• Louise says:

    Thanks so much for sharing the magic! It brings back wonderful memories of a trip to Tuscany with my son quite a few years ago. After visiting San Gimignano and inhaling a plate of pasta, he asked “mom, why do Americans think they’re the center of the world”? :d/

    • Louise says:

      Oooh-forgot to ask, any great perfume shopping in Florence???

    • Patty says:

      I know! It does give you a proper perspective on the world, just getting out and living in it a bit.

      No time to do any perfume shopping, can you believe it? Just a quick run to Serge and an even quicker meet-up with D. to pick up a bottle for March.

  • Anne says:

    As I was reading I noticed something. You sound so relaxed. It sounds like this has been amazing for you and the trip of a lifetime for the boys. Hope you’ll post lots of photos. 😡

    • Patty says:

      You know, as pooped as we are (aching feet!), I am so relaxed. I work too much doing too many things, and this has been a great and welcome escape from all the things that have stressed me out so much the last few months, and I’ve got a much better attitude on my life and everything now. It is wonderful. 🙂

  • claudia says:

    oh, and please DO try some icecream in San Gimignano!!!
    If you walk up the main street, just before you reach the piazza with the cistern, there’s a gelateria on the left side. They have been awarded several times for their chocolate icecream, and it definitely is the most chocolaty chocolate icecream I’ll ever had! Also try their saffron-pinenut-icecream, it’s totally yummy, too, and I’ve never seen that flavor anywhere else.

    BTW, love your blog, such a great time to waste time while I should be working… and glad you like Tuscany, been there many times, it’s always great. And while you’re in Umbria, there’s a small charming village called Panicale, near Perugia, the restaurant Masolino serves excellent food at really cheap prices)

    • Patty says:

      We did get ice cream there, and it was delicious. Ice cream daily has been our treat. We aren’t eating in rome, other than breakfast at our lovely hotel and ice cream, because we’re staying near the Vatican, and unless this pizzeria nearby pans out, everything else is overpriced and tragically bad – I know there are great restaurants here, but we’re on foot and tired and just can’t hang for hunting them down. I wound up with a sandwich they claimed was proscuito, but it sure looked like hot dogs to me. 🙂

      • claudia says:

        Absolutely know what you mean! LOL!
        Cannot recommend anything in Rome to you, though. I’ve just been there once, in my poor student days, and lived of a giant bag of dry cookies cos I couldn’t afford anything else. And walked for hours through the city, even out to the Catacombs, cos I couldn’t afford the bus ticket either. The Catacombs are really cool, though, you might like them from a Catholic point of view.

  • Silvia says:

    I am so happy you are enjoying my country, I suspect you’ll love Umbria even more than Tuscany.
    If we hadn’t miserably lost the soccer match last night against Holland, you would have also experienced the post victory celebrations, everyone out in cars honking and shouting.<:-p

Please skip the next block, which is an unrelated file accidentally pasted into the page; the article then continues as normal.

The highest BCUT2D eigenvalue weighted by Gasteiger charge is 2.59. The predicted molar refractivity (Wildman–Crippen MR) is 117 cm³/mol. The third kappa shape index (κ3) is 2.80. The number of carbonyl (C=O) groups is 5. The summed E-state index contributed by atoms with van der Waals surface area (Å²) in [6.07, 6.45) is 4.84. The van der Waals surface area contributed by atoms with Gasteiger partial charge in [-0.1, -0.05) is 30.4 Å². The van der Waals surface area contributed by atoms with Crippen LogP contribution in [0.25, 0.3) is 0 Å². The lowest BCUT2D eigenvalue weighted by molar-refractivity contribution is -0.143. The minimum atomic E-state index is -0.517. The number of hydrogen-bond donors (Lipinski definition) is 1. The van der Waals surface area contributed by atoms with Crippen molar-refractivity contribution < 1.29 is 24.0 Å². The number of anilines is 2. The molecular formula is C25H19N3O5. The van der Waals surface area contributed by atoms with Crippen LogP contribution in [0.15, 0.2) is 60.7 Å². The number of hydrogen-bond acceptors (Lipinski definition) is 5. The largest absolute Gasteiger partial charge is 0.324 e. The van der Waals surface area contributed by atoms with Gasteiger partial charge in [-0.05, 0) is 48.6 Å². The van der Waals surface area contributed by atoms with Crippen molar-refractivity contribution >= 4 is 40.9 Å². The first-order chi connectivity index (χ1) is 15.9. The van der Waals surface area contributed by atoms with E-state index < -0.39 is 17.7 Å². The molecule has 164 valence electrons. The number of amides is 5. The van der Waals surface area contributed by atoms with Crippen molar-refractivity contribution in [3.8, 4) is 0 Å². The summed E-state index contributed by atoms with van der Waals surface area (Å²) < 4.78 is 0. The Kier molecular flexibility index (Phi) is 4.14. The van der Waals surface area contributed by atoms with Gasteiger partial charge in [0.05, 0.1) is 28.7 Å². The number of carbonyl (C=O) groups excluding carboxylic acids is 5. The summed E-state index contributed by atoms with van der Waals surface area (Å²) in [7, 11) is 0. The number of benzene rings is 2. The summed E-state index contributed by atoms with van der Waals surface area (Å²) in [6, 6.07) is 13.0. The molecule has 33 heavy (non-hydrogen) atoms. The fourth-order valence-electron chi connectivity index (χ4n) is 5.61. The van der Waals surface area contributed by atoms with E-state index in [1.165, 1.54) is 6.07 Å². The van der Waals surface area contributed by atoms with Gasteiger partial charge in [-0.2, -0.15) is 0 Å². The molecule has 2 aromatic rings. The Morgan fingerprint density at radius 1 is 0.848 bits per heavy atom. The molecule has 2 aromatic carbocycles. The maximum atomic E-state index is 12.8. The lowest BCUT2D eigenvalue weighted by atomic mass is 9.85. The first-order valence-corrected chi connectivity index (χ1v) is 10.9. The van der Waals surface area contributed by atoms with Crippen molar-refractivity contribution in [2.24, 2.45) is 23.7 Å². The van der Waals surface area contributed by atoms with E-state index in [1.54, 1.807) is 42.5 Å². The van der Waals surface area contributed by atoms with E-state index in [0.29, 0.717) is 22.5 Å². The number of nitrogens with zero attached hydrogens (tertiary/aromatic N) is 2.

• Patty says:

      I am deeply in love with your country!!! But I was the first time I was here. I think I need to make sure to come back every couple of years. Even as crazy and dirty and insane as Rome is (and just getting to our hotel is a whole story we will laugh like crazy at in a few years, we’re only chuckling about it so far), i adore it.

  • juliaforsberg says:

    San Gimignano is a magical place! I would love to go back there someday. The narrow cobbled streets, the small alabaster work shops, the view over the tuscan landscape *deep sigh*.

    It’s a pleasure to get to follow your trip. It sounds like you’re having a great time:)

    • Patty says:

      thanks! We are having the best time. This is the most time I’ve had since we left to sit down and play on the internet. It’s been ridiculous, but wonderful in every way.

      I really loved and enjoyed San G, but I definitely want to spend more time in Siena next trip. I was afraid it would be too big for us when I booked our hotels, but some folks on the train into Rome told us a great place to stay that’s really cheap and run by a convent. Sounds perfect! She said the view from their window of the Tuscan countryside was breathtaking.

  • ummm. . . an incorruptible? Have you tried letting it run for political office? That should fix it right away. It might start out slow, take a few bribes, but in six months, it should be fully corruptible.

    Sounds like a wonderful trip, especially for the boys. Mine is older, and backpacking through Mongolia. Oy. A mother worries.

    Have a wonderful time in Sienna. It sounds like you are totally steeped in Italian love. Yep. Still happens.

    • Patty says:

      hey, a great idea! 🙂

      Backpacking through Mongolia sounds perfect now. I found out some things on this trip — when you are older, you worry about everything when traveling. When you are young, you just don’t care. it makes it so much easier for youth to just take off and do something bold like that. both boys have loved the trip, but now appreciate home too, but I think they’ve also got the travel bug, just thinking two-week doses are about enough at one shot.

      italy love, I really could live here.